Cultivation
Drosera



About 200 species belong to the genus Drosera (sundew). The many different species, all of which catch their prey using adhesive droplets (active trap), can be roughly divided into a few sub-groups:
Tuberous Drosera (survive the dry season as a tuber), pygmy Drosera (remain relatively small and mainly reproduce vegetatively via gemmae), petiolaris Drosera (tropical species that protect against dehydration using various strategies), tropical and subtropical Drosera (Queensland Drosera, etc.) , tempered Drosera (survive the unfavorable season in hibernacles etc.). Overall, this genus is one of the most diverse among carnivorous plants. Here are some species in detail:




Queensland Drosera - Subtropical Drosera - Pygmy Drosera




Queensland Drosera

Light: shady
Humidity: >80 %
Temperature: all year around 20-30 °C
Substrate: Peat-sand mixture
Watering: Pot always in about 1 cm of water
Propagation: Leaf cuttings, plantlets via flower stalk


Drosera prolifera

My own experience:
Drosera prolifera is one of my favorite Drosera. It belongs to the four "Queensland Drosera" and has a very small, but still beautiful pink flower.
I first cultivated this plant on the south side, but whenever the sun reached it, the droplets disappeared. So I put it next to the north window. There it visibly felt comfortable and sometimes even had up to ten leaves with intact droplets.
Incidentally, it always blooms in summer and produces many small plants on all flower stalks.


Level of difficulty: leicht

Drosera prolifera
Leaf
Drosera prolifera
Droplets
Drosera prolifera
Flower




Drosera schizandra

My own experience:
This plant may look like a kind of green salad, but since I like Queensland Drosera in general, I couldn't avoid Drosera schizandra. Incidentally, I do not water this plant at all, since it is in a puddle of condensed water that runs down the wall of the terrarium. Nor can I really confirm that it is extremely difficult. It only grows a little slower than Drosera prolifera and is sometimes a bit susceptible to fungal infections, which is why it is better to use something airy like sphagnum as a substrate. Unfortunately, this species is also relatively blooming lazy.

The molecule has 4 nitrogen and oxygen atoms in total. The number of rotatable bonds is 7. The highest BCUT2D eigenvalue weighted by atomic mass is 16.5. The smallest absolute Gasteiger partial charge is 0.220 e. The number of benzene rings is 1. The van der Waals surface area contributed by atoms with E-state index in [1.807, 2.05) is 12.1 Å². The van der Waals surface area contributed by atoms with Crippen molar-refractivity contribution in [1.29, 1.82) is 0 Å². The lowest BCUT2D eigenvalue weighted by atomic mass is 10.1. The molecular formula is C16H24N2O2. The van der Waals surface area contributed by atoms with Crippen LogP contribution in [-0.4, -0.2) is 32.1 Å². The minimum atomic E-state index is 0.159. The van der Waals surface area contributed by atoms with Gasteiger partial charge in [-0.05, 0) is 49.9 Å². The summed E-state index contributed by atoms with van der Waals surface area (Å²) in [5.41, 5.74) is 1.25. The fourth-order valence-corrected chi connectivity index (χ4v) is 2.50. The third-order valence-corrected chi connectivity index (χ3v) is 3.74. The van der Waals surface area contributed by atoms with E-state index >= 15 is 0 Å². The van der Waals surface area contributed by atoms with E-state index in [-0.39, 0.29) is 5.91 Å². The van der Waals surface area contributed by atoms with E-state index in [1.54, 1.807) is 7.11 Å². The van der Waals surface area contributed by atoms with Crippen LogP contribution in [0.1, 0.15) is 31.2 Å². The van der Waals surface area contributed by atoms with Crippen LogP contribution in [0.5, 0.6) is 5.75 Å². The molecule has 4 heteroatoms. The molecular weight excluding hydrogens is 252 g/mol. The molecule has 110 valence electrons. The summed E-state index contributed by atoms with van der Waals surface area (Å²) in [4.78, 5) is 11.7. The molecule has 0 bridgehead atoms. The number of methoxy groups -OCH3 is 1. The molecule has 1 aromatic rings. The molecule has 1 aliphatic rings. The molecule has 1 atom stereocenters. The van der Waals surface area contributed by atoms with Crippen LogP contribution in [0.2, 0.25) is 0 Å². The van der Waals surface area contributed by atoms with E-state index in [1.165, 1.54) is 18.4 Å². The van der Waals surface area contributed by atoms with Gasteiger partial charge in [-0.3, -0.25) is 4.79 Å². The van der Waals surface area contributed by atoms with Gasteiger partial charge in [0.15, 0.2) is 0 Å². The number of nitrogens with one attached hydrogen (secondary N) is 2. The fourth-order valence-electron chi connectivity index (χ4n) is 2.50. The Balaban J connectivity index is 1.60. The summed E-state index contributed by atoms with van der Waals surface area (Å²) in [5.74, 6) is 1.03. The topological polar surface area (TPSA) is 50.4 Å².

Level of difficulty: schwer

Drosera schizandra
Plant
Drosera schizandra
Leaf
Drosera schizandra
Flower






Subtropical Drosera

Light: Bright
Humidity: >60 %
Temperature: all year around 20-25 °C, or colder in winter: 10-15 °C
Substrate: Peat-sand-perlite mixture
Watering: Pot always in about 1 cm of water
Propagation: Seeds, root cuttings,leaf cuttings


Drosera binata

My own experience:
Drosera binata was one of my first plants. Out of inexperience, I put them on the north side without knowing that this species needs a lot of light. I forgot to water them a few times. When I repotted it for the first time, I found that this extremely thirsty plant consists almost entirely of roots. Today I really wonder how it could survive on the windowsill all those years. Oddly enough, it even bloomed regularly. I can also confirm that it is a great insect catcher. It catches snakes, flies, butterflies, spiders etc.
For several years I have been successfully cultivating a relatively hardy form of this species in the bog garden.


Level of difficulty: sehr leicht

Drosera binata
Flower




Drosera capensis

My own experience:
This plant is very suitable for beginners. It can be easily propagated via seeds and grows extremly well. It is sufficient if you place the plant at a bright window and always pour it with rainwater so that the pot is slightly standing in 1 com of water.

Level of difficulty: sehr leicht

Drosera capensis
Leaf
Drosera capensis
Seeds




Drosera hamiltonii

My own experience:
In the beginning, this species turned out to be a bit iffy: from one day to the next, all the droplets disappeared, but then they suddenly reappeared again. At some point I just didn't believe I would ever see the beautiful pink flower. Seeds of this species are not to be considered anyway, because, to make matters worse, it is also self-sterile (you need two genetically different plants).
But then I got a little bit closer to a flower. Supposedly, a larger or deeper pot should lead to success. Since the roots of my plant already grew from the bottom of the pot, I placed the pot in another pot, which made the pot depth about 13 cm in total.
My plan worked and it finally flowered. Unfortunately I do not know whether the cold winter (approx. 10 °C) or the deep pot was responsible for it. Since then, my plants have never bloomed again.


Level of difficulty: mittel

Drosera hamiltonii
Plant
Drosera hamiltonii
Flower
Drosera hamiltonii
Flower






Pygmy Drosera

Light: bright
Humidity: >60 %
Temperature: Summer: 20-30 °C, colder during winter
Substrate: Peat-sand mixture
Watering: Pot always in about 1 cm of water, in Sommer drier
Propagation: Gemmae, (Seeds)


Drosera pulchella

My own experience:
In 2006 I received a few plants, but sciarids made a very quick end to the sensitive roots, and therefore the plant. I was able to harvest a few seeds in time, but unfortunately the hoped-for germination failed to materialize.
Around the end of 2007 I bought some gemmae again. In the beginning they grew quite well, but then I accidentally left all my Pygmy Drosera on the balcony. It was very cold at night and many plants died. A few D. pulchella didn't survive and the rest also didn't look very well. But a few weeks later they still managed to bloom!
In the years that followed, however, the whole cultivation was much more successful.


Level of difficulty: leicht

Drosera pulchella
Plant (natural habitat)
Drosera pulchella
Flower
Drosera pulchella
Gemmae





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